First, while the treatments were ultimately aimed at depression, treatment results are measured as a subjective rating of the distressing qualities of one particular visual image, at one discrete moment in time (one of five different images for each of the five treatment sessions). That is, while our first glance at the results is encouraging, a SUD value is not an evaluation of depression or its absence. Second, each SUD scale returned to its previous rating of "8" by the next treatment. By that reckoning, each treatment might be viewed a treatment failure. Neither interpretation is very useful.

The reader is reminded that the components of EMDR utilized (visual stimuli and left-right tracking) excluded both the negative cognition, which Shapiro asserts is associated with target images, and the positive cognition, which EMDR insists must be installed. The absence of these treatment components in this study may account for the failure of the treatments to "stick."

What we have, this writer suggests, is substantial reason to conclude that a carefully aimed cognitive/behavioral intervention may result in significant impact in at least one piece of the puzzle that is a psychiatric or psychological disorder, in this case depression.

It should be noted as well that this case study is not a measure of EMDR, and certainly not the proposal of an explanatory model. It looks at one component of the EMDR treatment regimen, namely the presentation of visual stimuli. The study was designed to zero-in on components of the EMDR program which in the writer's estimation are the salient features of the EMDR approach, namely the coupling of a distressing image with a more neutral experience, then progressively designing out the left-right (lateral) component. The low post treatment SUD scores in all five treatments appear to support the effectiveness of the visual presentation; the slightly higher SUD ratings resulting from decrease, then absence of the lateral component suggest more than a trivial importance to the alternating, if not explicitly, left-right component.*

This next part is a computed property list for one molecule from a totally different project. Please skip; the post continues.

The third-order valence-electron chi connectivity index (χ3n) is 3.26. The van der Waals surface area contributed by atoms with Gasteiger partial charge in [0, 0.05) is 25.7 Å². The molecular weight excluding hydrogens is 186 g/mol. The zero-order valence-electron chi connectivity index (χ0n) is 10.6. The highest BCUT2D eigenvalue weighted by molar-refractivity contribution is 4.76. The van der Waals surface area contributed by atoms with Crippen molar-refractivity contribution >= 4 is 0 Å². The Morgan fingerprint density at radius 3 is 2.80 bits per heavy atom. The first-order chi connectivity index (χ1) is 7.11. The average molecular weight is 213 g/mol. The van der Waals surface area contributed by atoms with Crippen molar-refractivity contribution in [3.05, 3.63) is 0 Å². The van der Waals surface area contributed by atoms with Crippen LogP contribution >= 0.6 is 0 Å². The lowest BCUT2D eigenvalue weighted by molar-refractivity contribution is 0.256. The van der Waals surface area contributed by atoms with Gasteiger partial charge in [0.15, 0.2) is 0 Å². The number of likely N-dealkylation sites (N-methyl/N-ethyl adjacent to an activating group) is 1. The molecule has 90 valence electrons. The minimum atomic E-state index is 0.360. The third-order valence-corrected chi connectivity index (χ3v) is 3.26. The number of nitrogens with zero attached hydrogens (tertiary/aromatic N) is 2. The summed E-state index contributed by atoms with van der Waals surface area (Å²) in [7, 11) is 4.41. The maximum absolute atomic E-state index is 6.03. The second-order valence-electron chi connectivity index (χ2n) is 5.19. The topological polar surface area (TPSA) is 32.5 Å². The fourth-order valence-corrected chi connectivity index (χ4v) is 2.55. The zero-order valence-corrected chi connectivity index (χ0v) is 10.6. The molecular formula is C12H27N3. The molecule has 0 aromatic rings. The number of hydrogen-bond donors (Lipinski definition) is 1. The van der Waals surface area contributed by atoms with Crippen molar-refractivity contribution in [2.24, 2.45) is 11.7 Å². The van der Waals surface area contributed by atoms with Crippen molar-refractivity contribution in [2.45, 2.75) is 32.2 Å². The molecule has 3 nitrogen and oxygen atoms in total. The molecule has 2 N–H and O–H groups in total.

Shapiro views the dynamic of EMDR as one of accelerated information processing (1995) or dual attention stimulation (2001) ; Dyck suggests a conditioning model (1993); Armstrong and Vaughan offer an orienting response model (1996). None of these models adequately address the specifically left-right, or generally alternating, component. While this writer, and this brief case report, will not resolve the current debate in the EMDR arena, it is suggested that future research pursue the left-right and alternating movement questions.


*The writer has web-published a brief thought-piece suggesting possible correlations between left-right and other spatial orientations and sensory modalities. See Burik, J. (1994) Eye movement therapy?.


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Kazdin, A (1982). Single-Case Research Design: methods for clinical and applied settings. Oxford University Press.

Shapiro, F. (2001, 1995). Eye Movement Desensitization and Reprocessing: basic principles, protocols, and procedures. New York: Guilford Press.

Snodgrass, J. & Vanderwart, M. (1980). A standardized set of 260 pictures: norms for naming agreement, familiarity, and visual complexity. Journal of Experimental Psychology: Human Learning and Memory, 6, 174-215.

Snodgrass, J. et al. (1987). Fragmenting pictures on the Apple Macintosh computer for experimental and clinical applications. Behavior Research Methods, Instruments, & Computers, 19, 270-274.

Wubbolding, R. (1988). Using Reality Therapy. New York: Harper & Row.